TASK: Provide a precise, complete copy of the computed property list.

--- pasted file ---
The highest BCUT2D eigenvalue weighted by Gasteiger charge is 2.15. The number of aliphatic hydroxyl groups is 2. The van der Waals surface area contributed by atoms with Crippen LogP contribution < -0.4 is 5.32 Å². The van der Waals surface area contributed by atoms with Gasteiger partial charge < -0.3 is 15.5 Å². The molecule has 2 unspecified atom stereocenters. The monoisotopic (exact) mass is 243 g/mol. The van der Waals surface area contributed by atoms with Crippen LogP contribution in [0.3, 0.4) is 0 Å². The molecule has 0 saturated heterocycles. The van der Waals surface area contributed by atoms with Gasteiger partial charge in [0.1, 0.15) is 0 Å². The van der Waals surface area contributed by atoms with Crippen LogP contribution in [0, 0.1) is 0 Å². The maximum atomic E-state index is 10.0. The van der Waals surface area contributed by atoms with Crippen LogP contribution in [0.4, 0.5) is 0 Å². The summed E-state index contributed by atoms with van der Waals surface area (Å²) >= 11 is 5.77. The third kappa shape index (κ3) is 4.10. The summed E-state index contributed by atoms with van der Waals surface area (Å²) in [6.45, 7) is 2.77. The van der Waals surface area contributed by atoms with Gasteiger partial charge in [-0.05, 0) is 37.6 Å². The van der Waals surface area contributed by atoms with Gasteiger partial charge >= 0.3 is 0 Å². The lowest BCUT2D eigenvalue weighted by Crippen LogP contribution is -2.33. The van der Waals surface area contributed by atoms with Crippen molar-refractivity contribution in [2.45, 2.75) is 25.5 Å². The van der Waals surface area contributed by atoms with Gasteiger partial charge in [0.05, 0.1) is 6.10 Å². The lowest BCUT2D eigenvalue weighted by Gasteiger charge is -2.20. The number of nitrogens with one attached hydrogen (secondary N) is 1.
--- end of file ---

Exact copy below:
The highest BCUT2D eigenvalue weighted by Gasteiger charge is 2.15. The number of aliphatic hydroxyl groups is 2. The van der Waals surface area contributed by atoms with Crippen LogP contribution < -0.4 is 5.32 Å². The van der Waals surface area contributed by atoms with Gasteiger partial charge < -0.3 is 15.5 Å². The molecule has 2 unspecified atom stereocenters. The monoisotopic (exact) mass is 243 g/mol. The van der Waals surface area contributed by atoms with Crippen LogP contribution in [0.3, 0.4) is 0 Å². The molecule has 0 saturated heterocycles. The van der Waals surface area contributed by atoms with Gasteiger partial charge in [0.1, 0.15) is 0 Å². The van der Waals surface area contributed by atoms with Crippen LogP contribution in [0, 0.1) is 0 Å². The maximum atomic E-state index is 10.0. The van der Waals surface area contributed by atoms with Crippen LogP contribution in [0.4, 0.5) is 0 Å². The summed E-state index contributed by atoms with van der Waals surface area (Å²) >= 11 is 5.77. The third kappa shape index (κ3) is 4.10. The summed E-state index contributed by atoms with van der Waals surface area (Å²) in [6.45, 7) is 2.77. The van der Waals surface area contributed by atoms with Gasteiger partial charge in [-0.05, 0) is 37.6 Å². The van der Waals surface area contributed by atoms with Gasteiger partial charge >= 0.3 is 0 Å². The lowest BCUT2D eigenvalue weighted by Crippen LogP contribution is -2.33. The van der Waals surface area contributed by atoms with Crippen molar-refractivity contribution in [2.45, 2.75) is 25.5 Å². The van der Waals surface area contributed by atoms with Gasteiger partial charge in [0.05, 0.1) is 6.10 Å². The lowest BCUT2D eigenvalue weighted by Gasteiger charge is -2.20. The number of nitrogens with one attached hydrogen (secondary N) is 1.